The Internet Archive Offers to Host PACER Data and Make it All Available For Free
UPDATED: Prepared Testimony of Professor Thomas Bruce, Director, Cornell Legal Information Institute and Others at Feb. 14, 2017 U.S. House Judiciary Committee. Intellectual Property, and the Internet Subcommittee.
UPDATED: Jonathan Zittrain (Harvard U. Law Library) Statement for the Record on Access to Legal Information (via Et. Seq/Harvard Law Library Blog)
Back in 2010, the Internet Archive launched RECAP (“PACER” in reverse) in collaboration with Princeton University’s Center for Information Technology Policy. Through RECAP, anyone can upload PACER documents they’ve purchased and make them available to others for free. “We hope that the government will eventually put all of these documents in an open archive, but until then this repository will grow with use,” said Internet Archive founder Brewster Kahle at the time. Today the repository holds around 1.5 million documents.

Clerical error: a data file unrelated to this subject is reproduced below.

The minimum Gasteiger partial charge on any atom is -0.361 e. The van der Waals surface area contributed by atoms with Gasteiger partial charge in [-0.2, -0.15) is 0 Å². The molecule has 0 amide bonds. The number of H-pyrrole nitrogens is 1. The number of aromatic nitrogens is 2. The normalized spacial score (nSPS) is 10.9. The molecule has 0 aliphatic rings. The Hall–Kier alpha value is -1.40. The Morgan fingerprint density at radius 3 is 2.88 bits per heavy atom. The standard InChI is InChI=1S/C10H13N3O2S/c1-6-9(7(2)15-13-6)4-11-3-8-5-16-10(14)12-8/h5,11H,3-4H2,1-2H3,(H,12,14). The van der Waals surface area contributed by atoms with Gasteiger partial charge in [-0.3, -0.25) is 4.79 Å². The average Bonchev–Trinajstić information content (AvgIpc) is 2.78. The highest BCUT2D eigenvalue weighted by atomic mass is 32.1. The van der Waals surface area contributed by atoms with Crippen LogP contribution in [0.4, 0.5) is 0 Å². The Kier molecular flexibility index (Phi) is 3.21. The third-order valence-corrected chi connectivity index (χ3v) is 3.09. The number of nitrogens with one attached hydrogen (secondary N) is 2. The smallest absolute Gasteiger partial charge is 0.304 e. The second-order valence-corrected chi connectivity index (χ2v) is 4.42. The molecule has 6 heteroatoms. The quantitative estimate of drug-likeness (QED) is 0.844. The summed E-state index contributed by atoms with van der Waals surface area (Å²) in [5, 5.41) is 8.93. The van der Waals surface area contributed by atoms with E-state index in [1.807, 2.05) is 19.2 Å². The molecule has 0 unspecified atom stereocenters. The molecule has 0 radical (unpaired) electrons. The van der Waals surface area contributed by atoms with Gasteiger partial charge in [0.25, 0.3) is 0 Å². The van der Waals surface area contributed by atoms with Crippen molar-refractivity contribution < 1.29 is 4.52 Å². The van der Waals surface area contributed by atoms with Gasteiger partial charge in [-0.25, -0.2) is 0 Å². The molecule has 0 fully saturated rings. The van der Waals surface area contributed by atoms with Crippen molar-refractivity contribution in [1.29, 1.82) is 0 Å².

The U.S. Congress is scheduled to kick off a series of hearings today that explore how the PACER database is operated — and the Internet Archive has issued an open letter that includes an offer to become the official host of PACER data to “…make the works of our federal courts more readily available, to inform the citizenry, and to further the effective and fair administration of justice,” according to a blog poston the matter.
“By this submission, the Internet Archive would like to clearly state to the Judiciary Committee, as well as to the Administrative Office of the U.S. Courts and the Judicial Conference of the United States, that we would be delighted to archive and host — for free, forever, and without restriction on access to the public — all records contained in PACER,” says Kahle, in the letter.
About Gary Price
Gary Price (email@example.com) is a librarian, writer, consultant, and frequent conference speaker based in the Washington D.C. metro area. He earned his MLIS degree from Wayne State University in Detroit. Price has won several awards including the SLA Innovations in Technology Award and Alumnus of the Year from the Wayne St. University Library and Information Science Program. From 2006-2009 he was Director of Online Information Services at Ask.com.